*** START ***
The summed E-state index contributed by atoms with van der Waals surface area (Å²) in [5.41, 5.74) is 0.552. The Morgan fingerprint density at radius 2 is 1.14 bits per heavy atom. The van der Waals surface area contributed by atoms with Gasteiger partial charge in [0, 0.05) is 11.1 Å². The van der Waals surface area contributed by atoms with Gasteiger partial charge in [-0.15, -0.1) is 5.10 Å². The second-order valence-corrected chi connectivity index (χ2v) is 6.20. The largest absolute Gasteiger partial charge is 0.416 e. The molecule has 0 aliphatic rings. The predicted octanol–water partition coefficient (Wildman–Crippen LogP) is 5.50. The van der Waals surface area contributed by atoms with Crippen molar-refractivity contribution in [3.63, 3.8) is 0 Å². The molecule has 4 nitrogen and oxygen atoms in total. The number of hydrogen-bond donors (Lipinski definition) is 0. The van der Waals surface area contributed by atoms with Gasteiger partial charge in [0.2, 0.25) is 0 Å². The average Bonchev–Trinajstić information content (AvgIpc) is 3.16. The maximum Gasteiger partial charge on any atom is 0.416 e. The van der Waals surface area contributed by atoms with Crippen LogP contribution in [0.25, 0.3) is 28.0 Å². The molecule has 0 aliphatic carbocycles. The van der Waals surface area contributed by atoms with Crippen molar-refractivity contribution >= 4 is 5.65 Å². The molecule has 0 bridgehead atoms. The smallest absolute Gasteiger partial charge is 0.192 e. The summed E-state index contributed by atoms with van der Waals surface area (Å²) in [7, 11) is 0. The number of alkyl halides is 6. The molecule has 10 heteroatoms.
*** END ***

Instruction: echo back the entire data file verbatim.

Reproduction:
The summed E-state index contributed by atoms with van der Waals surface area (Å²) in [5.41, 5.74) is 0.552. The Morgan fingerprint density at radius 2 is 1.14 bits per heavy atom. The van der Waals surface area contributed by atoms with Gasteiger partial charge in [0, 0.05) is 11.1 Å². The van der Waals surface area contributed by atoms with Gasteiger partial charge in [-0.15, -0.1) is 5.10 Å². The second-order valence-corrected chi connectivity index (χ2v) is 6.20. The largest absolute Gasteiger partial charge is 0.416 e. The molecule has 0 aliphatic rings. The predicted octanol–water partition coefficient (Wildman–Crippen LogP) is 5.50. The van der Waals surface area contributed by atoms with Crippen molar-refractivity contribution in [3.63, 3.8) is 0 Å². The molecule has 4 nitrogen and oxygen atoms in total. The number of hydrogen-bond donors (Lipinski definition) is 0. The van der Waals surface area contributed by atoms with Gasteiger partial charge in [0.2, 0.25) is 0 Å². The average Bonchev–Trinajstić information content (AvgIpc) is 3.16. The maximum Gasteiger partial charge on any atom is 0.416 e. The van der Waals surface area contributed by atoms with Crippen LogP contribution in [0.25, 0.3) is 28.0 Å². The molecule has 0 aliphatic carbocycles. The van der Waals surface area contributed by atoms with Crippen molar-refractivity contribution >= 4 is 5.65 Å². The molecule has 0 bridgehead atoms. The smallest absolute Gasteiger partial charge is 0.192 e. The summed E-state index contributed by atoms with van der Waals surface area (Å²) in [7, 11) is 0. The number of alkyl halides is 6. The molecule has 10 heteroatoms.